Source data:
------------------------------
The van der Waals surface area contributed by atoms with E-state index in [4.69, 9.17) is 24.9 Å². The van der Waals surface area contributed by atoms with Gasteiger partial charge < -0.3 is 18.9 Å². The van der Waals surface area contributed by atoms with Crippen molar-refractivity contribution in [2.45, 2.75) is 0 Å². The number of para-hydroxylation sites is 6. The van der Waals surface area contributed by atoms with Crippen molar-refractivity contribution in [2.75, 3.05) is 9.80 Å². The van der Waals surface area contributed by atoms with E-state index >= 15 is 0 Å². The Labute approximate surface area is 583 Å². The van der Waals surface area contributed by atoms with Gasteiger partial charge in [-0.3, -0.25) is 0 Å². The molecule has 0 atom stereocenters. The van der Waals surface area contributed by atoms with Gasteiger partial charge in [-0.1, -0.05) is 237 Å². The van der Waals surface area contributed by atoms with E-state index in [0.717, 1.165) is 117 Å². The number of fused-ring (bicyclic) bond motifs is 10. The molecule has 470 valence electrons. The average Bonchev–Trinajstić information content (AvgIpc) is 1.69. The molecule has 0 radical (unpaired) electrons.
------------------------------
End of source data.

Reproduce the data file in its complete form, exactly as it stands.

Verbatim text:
The van der Waals surface area contributed by atoms with E-state index in [4.69, 9.17) is 24.9 Å². The van der Waals surface area contributed by atoms with Gasteiger partial charge < -0.3 is 18.9 Å². The van der Waals surface area contributed by atoms with Crippen molar-refractivity contribution in [2.45, 2.75) is 0 Å². The number of para-hydroxylation sites is 6. The van der Waals surface area contributed by atoms with Crippen molar-refractivity contribution in [2.75, 3.05) is 9.80 Å². The van der Waals surface area contributed by atoms with E-state index >= 15 is 0 Å². The Labute approximate surface area is 583 Å². The van der Waals surface area contributed by atoms with Gasteiger partial charge in [-0.3, -0.25) is 0 Å². The molecule has 0 atom stereocenters. The van der Waals surface area contributed by atoms with Gasteiger partial charge in [-0.1, -0.05) is 237 Å². The van der Waals surface area contributed by atoms with E-state index in [0.717, 1.165) is 117 Å². The number of fused-ring (bicyclic) bond motifs is 10. The molecule has 470 valence electrons. The average Bonchev–Trinajstić information content (AvgIpc) is 1.69. The molecule has 0 radical (unpaired) electrons.